Submissions     Contact     Advertise     Donate     BlogRoll     Subscribe                         

Thursday, March 17, 2011

Survival Operating Procedure (S.O.P.)

Original Article

Survival Operating Procedures, Survival Knife, Survival Rifle, Bug Out Bag, Bugging In, TEOTWAWKI, Survival, Survival Rifle, Survival Pistol, Long term Food storage, emergency preparedness,,,,,water purification, water filtration, water purification systems, water filtration systems, backpacking tents, md creekmore, Bug Out Vehicles, Riots, Urban Unrest
S.O.P. is an acronym for Standard Operating Procedure.  We are going to put the SurvivalCache spin on things and change the term to Survival Operating Procedure to help your family with Emergency Preparedness.

The idea behind using an S.O.P. is that it outlines the steps that would be taken in an emergency and lays them out in a way that can be practiced and repeated easily in an emergency. Very similar to rehearsing a fire drill.
By Josh, The Survival Kid –

The Scenario:

For this example I am going to share my family’s S.O.P. for an emergency evacuation of the home,Bug Out Bag or “Bug Out”.  For this scenario, lets say that there has been an event in town that is causing civil unrest.  Things are starting to heat up with rioting in the streets and mobs of protesters.  My parents are not sure how much longer it is going to last, so they decide we should pack up our belongings and “Get Out Of Dodge”.  Time is always of the essence once these decisions are made and if we are going to beat the crowds we must move fast.  Our family’s goal is to be packed up and on the road in less than 15 minutes.
By dividing the house into three key areas such as kitchen, bedrooms, and garage, we can divide up the work load.  Below is an example of my families “Survival” S.O.P. or Standard Operating Procedure.

KitchenBug Out Plan

The kitchen detail is in charge of packing up all of the food and cooking utensils in the house and loading them into the Bug Out Vehicle.  The kitchen detail is headed up by the lady of the house because she knows her way around the kitchen the best.  She is aided by one of the younger kids to help her move stuff around.


The bedroom detail is in charge of packing up the contents of the bedrooms.  They pack the Bug Out Bags (B.O.B.s) from the individual packing lists, they pack all of the school books, the guns and ammunition, the indoor tool box, and the family first aid kit.  The bedroom detail is headed up by Dad and one of the older children.  After packing up everything from the bedrooms, they are also responsible for moving it out to the B.O.V.


The garage detail is in charge of packing up everything that is stored outside. They grab the Family Survival Plangardening, camping, and shelter bins from their shelves, they pack up all of the tools from the workshop area, they load the family chickens into a crate, and also grab the chicken food. They then move everything into the B.O.V.  I head up the garage detail, because I am in charge of maintaining the yard and garage and know where everything is.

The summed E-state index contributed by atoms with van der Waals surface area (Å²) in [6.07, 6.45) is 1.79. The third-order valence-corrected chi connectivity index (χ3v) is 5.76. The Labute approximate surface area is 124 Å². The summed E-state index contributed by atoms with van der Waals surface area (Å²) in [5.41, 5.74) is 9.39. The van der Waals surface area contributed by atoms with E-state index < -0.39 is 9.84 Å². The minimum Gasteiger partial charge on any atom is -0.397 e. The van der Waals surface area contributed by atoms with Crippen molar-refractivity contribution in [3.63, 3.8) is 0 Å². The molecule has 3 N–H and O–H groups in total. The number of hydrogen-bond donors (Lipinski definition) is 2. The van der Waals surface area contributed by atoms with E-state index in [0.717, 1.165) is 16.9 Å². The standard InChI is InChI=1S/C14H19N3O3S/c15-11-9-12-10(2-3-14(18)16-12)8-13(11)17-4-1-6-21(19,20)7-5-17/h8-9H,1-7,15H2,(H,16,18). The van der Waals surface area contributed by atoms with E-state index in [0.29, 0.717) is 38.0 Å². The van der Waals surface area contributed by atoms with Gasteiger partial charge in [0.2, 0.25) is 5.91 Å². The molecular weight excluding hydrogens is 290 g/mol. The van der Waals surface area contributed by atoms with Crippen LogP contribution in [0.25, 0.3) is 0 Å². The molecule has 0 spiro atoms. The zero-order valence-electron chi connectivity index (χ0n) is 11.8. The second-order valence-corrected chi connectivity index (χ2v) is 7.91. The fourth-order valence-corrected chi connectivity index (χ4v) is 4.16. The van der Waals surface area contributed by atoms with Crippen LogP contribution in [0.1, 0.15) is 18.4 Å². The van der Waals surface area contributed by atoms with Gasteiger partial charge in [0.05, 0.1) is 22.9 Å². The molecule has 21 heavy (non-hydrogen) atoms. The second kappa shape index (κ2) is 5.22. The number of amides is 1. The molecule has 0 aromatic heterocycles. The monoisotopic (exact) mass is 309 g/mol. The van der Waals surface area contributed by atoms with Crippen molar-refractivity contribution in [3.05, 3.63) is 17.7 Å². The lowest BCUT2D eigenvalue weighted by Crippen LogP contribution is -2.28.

The S.O.P.

Here is what the actual S.O.P. looks like. We keep laminated copies throughout the house, so that in a time of crisis everybody knows what to do.
Kitchen Detail: Mom, Joey
Bedroom Detail: Dad, Caleb
Garage Detail: Josh, Luke
Kitchen Detail:
*Tip – Keeping food in trays or Storage bins saves a lot of packing time.
Bedrooms Detail:
  • Pack Bug Out Bags from individual packing lists
  • Pack guns and ammunition into appropriate cases
  • Pack books into plastic bins from packing list
  • Pack indoor tools from packing list
  • Pack family first aid kit
  • Pack Survival Binder
Garage/ Outdoors Detail:
  • Pack “Shelter”, “Gardening” & “Camping” bins
  • Pack chickens into crate. Pack chicken food
  • Pack outdoor tools into plastic bin from packing list
  • Pack water jugs
  • Pack propane tanks, gasoline, and kerosene jugs
Share your ideas for your emergency SOP in the comments below.
“The Future Belongs to Those Who Prepare”
Photos by:


  1. Very good post. I saw this when it was on Survival Cache. It is a very good plan. Keeps you going in the right direction when things get hairy.

  2. Bugging out is problematic. Can you really take everything you need in the family car or trailer or whatever you are going to use to bug out? What happens if you get stuck on the highway, break down, run out of gas, robbed, etc.

    I like the idea of a cache or multiple caches using 5 gallon buckets. Food, clothing, tent/tarps, cooking utensils, etc. can all fit into five gallon buckets and be prepositioned. Splitting the cache between two or more locations provides insurance in case one cache is discovered.

    This doesn't mean you can't or shouldn't still take as much with you as you can it just provides options in the event things go bad.